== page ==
22 November 2010 @ 12:14 pm
Review – My Chemical Romance: Danger Days  
My Chemical Romance’s latest effort isn’t so much an album release as a well orchestrated apocalyptic art event. With the advent of listening parties the band last night offered fans worldwide an exclusive preview of the album as hosted by the elusive Dr. Death Defying.

Apparently this is the bands departure from concept albums, but you tell me, fans are ‘killjoys’, areas are ‘zones’, enemies are ‘draculoids.’ Now personally I don’t care about this, they are great at what they do and this whole new world is utterly engrossing, so why change? Though this is still a concept album, it’s a massive leap from their previous sound with everything bright, poppy, and dripping electro from its very core.

Within the first three songs two singles are showcased. The world has already heard ‘Na Na Na’ and is undoubtedly sick of having it infused in their brains, but ‘Sing’ is relatively new and I’m sure it will sneak its way into the charts. Structured like a 30 Seconds To Mars song it seems a bit too epic for such an early place on the album, but it does have some more traditional My Chem breakdowns thrown in.

Rest of article + video under cut )

22 November 2010 @ 09:02 am
Review: My Chemical Romance – Danger Days: The True Lives of the Fabulous Killjoys  
We have for some time, suspected that My Chemical Romance’s musical influences were much more than guitar riffs ridden with teen angst and emotional instability. From moments hinted on Three Cheers For Sweet Revenge to the rather bombastic leadoff single from The Black Parade, it would seem that the members of the band spent as much time listening to Aerosmith, David Bowie and Queen as they did their punk rock. Any doubt can be put to rest on the band’s foray away from their past- their terrifically outlandish, operatic rock theatre Danger Days: The True Lives of the Fabulous Killjoys.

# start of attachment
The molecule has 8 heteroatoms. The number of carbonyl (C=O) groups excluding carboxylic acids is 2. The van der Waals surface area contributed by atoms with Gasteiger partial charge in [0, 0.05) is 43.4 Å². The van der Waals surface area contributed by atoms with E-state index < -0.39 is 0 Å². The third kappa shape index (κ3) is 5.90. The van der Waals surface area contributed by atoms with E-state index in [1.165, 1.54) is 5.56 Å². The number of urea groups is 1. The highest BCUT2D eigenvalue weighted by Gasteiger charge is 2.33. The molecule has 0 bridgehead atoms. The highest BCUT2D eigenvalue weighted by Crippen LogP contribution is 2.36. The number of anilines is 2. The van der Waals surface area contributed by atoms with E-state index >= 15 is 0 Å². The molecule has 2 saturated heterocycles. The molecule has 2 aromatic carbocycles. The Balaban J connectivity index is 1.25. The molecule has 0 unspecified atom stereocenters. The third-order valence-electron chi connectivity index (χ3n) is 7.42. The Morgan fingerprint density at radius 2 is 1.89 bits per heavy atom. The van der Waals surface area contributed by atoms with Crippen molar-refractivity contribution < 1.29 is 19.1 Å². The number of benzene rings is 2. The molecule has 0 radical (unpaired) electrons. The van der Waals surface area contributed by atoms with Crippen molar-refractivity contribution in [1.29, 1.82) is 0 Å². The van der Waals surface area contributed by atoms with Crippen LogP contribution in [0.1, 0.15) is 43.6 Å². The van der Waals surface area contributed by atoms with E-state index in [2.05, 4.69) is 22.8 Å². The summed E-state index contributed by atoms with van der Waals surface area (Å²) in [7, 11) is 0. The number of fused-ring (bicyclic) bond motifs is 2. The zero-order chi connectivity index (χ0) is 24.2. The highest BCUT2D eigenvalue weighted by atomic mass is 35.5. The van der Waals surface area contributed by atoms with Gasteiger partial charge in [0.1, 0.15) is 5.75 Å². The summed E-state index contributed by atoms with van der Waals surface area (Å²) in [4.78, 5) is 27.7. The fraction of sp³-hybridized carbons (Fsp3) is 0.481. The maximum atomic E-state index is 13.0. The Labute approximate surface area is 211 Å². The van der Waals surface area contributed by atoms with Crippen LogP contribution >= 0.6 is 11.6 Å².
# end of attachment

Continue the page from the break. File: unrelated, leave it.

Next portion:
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17 November 2010 @ 02:49 pm
My Chemical Romance's 'Danger Days' Track-By-Track  
My Chemical Romance's upcoming fourth album, "Danger Days: The True Lives of the Fabulous Killjoys," went through a long journey before arriving at its final stages. After a year of work on the record, the band decided to start over, and reintroduce their high-concept, cinematic approach to rock and roll.

"The decision to scrap a year of work felt like we were holding our career over an open flame, especially in today's business," MCR frontman Gerard Way told Billboard.com.

Oddly enough, this decision was inspired by an interview with "Blade Runner" director Ridley Scott, during which Way realized he had to fight to the death for his art. In the end, Gerard and his bandmates are pleased with the results on "Danger Days," which, just like "Blade Runner," is set in California circa 2019.

"It feels like a victory to see art win over fear or commerce," says Way. "Art won this time, and it made me feel like I could do what I do another ten years. Before releasing our last record [2006's "The Black Parade"], I kind of felt like the well was dry, and the inspiration is gone."